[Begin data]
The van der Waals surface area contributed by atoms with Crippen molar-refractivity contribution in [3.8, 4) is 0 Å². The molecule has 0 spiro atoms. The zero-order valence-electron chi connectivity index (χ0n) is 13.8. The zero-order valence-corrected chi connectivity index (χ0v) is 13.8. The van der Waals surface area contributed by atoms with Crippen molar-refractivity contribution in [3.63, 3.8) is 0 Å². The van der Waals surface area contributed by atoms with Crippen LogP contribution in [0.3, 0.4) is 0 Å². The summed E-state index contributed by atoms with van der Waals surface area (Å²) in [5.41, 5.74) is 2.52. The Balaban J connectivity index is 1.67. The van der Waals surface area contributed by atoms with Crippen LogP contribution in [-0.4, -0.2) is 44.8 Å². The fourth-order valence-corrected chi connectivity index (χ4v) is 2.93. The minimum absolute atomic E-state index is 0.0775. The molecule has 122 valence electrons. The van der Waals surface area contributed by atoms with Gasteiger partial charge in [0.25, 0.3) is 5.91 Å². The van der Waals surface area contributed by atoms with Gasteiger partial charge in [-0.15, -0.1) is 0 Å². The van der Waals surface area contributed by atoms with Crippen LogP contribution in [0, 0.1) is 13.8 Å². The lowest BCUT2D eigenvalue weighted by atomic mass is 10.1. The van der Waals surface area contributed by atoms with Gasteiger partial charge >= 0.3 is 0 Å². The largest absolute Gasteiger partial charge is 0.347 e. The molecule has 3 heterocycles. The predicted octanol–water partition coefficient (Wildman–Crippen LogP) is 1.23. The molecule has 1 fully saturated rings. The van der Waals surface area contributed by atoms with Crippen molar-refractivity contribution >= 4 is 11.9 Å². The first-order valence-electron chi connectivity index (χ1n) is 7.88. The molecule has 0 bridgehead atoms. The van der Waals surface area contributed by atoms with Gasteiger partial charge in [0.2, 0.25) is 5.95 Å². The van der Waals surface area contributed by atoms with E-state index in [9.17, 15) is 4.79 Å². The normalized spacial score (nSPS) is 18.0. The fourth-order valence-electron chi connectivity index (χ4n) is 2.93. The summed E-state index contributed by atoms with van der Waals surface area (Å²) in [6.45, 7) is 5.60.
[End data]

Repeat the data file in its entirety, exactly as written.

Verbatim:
The van der Waals surface area contributed by atoms with Crippen molar-refractivity contribution in [3.8, 4) is 0 Å². The molecule has 0 spiro atoms. The zero-order valence-electron chi connectivity index (χ0n) is 13.8. The zero-order valence-corrected chi connectivity index (χ0v) is 13.8. The van der Waals surface area contributed by atoms with Crippen molar-refractivity contribution in [3.63, 3.8) is 0 Å². The van der Waals surface area contributed by atoms with Crippen LogP contribution in [0.3, 0.4) is 0 Å². The summed E-state index contributed by atoms with van der Waals surface area (Å²) in [5.41, 5.74) is 2.52. The Balaban J connectivity index is 1.67. The van der Waals surface area contributed by atoms with Crippen LogP contribution in [-0.4, -0.2) is 44.8 Å². The fourth-order valence-corrected chi connectivity index (χ4v) is 2.93. The minimum absolute atomic E-state index is 0.0775. The molecule has 122 valence electrons. The van der Waals surface area contributed by atoms with Gasteiger partial charge in [0.25, 0.3) is 5.91 Å². The van der Waals surface area contributed by atoms with Gasteiger partial charge in [-0.15, -0.1) is 0 Å². The van der Waals surface area contributed by atoms with Crippen LogP contribution in [0, 0.1) is 13.8 Å². The lowest BCUT2D eigenvalue weighted by atomic mass is 10.1. The van der Waals surface area contributed by atoms with Gasteiger partial charge >= 0.3 is 0 Å². The largest absolute Gasteiger partial charge is 0.347 e. The molecule has 3 heterocycles. The predicted octanol–water partition coefficient (Wildman–Crippen LogP) is 1.23. The molecule has 1 fully saturated rings. The van der Waals surface area contributed by atoms with Crippen molar-refractivity contribution >= 4 is 11.9 Å². The first-order valence-electron chi connectivity index (χ1n) is 7.88. The molecule has 0 bridgehead atoms. The van der Waals surface area contributed by atoms with Gasteiger partial charge in [0.2, 0.25) is 5.95 Å². The van der Waals surface area contributed by atoms with E-state index in [9.17, 15) is 4.79 Å². The normalized spacial score (nSPS) is 18.0. The fourth-order valence-electron chi connectivity index (χ4n) is 2.93. The summed E-state index contributed by atoms with van der Waals surface area (Å²) in [6.45, 7) is 5.60.